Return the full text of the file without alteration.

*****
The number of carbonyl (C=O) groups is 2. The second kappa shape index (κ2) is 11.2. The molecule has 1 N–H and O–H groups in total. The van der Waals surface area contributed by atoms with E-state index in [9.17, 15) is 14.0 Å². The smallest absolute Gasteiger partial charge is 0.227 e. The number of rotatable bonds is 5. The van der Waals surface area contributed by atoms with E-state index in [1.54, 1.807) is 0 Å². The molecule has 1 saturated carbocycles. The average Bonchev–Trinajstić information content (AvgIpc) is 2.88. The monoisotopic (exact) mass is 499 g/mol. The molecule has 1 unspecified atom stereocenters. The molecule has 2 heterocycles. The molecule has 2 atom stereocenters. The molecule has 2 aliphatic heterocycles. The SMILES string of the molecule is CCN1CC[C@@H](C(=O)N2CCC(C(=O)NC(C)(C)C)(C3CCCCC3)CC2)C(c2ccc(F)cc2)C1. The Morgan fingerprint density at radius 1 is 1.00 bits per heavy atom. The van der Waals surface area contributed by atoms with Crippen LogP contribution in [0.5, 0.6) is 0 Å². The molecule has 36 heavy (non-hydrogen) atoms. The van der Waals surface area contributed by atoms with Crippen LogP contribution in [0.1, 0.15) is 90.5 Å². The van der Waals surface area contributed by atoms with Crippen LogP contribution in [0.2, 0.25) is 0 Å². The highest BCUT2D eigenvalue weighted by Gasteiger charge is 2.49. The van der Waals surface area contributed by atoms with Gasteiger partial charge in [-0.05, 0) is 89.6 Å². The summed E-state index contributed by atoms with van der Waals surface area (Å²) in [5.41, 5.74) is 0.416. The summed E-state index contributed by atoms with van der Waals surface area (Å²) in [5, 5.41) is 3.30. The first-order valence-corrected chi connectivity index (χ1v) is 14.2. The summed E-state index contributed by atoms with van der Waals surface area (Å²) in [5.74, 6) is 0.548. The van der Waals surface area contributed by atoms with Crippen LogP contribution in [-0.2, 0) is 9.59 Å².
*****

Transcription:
The number of carbonyl (C=O) groups is 2. The second kappa shape index (κ2) is 11.2. The molecule has 1 N–H and O–H groups in total. The van der Waals surface area contributed by atoms with E-state index in [9.17, 15) is 14.0 Å². The smallest absolute Gasteiger partial charge is 0.227 e. The number of rotatable bonds is 5. The van der Waals surface area contributed by atoms with E-state index in [1.54, 1.807) is 0 Å². The molecule has 1 saturated carbocycles. The average Bonchev–Trinajstić information content (AvgIpc) is 2.88. The monoisotopic (exact) mass is 499 g/mol. The molecule has 1 unspecified atom stereocenters. The molecule has 2 heterocycles. The molecule has 2 atom stereocenters. The molecule has 2 aliphatic heterocycles. The SMILES string of the molecule is CCN1CC[C@@H](C(=O)N2CCC(C(=O)NC(C)(C)C)(C3CCCCC3)CC2)C(c2ccc(F)cc2)C1. The Morgan fingerprint density at radius 1 is 1.00 bits per heavy atom. The van der Waals surface area contributed by atoms with Crippen LogP contribution in [0.5, 0.6) is 0 Å². The molecule has 36 heavy (non-hydrogen) atoms. The van der Waals surface area contributed by atoms with Crippen LogP contribution in [0.1, 0.15) is 90.5 Å². The van der Waals surface area contributed by atoms with Crippen LogP contribution in [0.2, 0.25) is 0 Å². The highest BCUT2D eigenvalue weighted by Gasteiger charge is 2.49. The van der Waals surface area contributed by atoms with Gasteiger partial charge in [-0.05, 0) is 89.6 Å². The summed E-state index contributed by atoms with van der Waals surface area (Å²) in [5.41, 5.74) is 0.416. The summed E-state index contributed by atoms with van der Waals surface area (Å²) in [5, 5.41) is 3.30. The first-order valence-corrected chi connectivity index (χ1v) is 14.2. The summed E-state index contributed by atoms with van der Waals surface area (Å²) in [5.74, 6) is 0.548. The van der Waals surface area contributed by atoms with Crippen LogP contribution in [-0.2, 0) is 9.59 Å².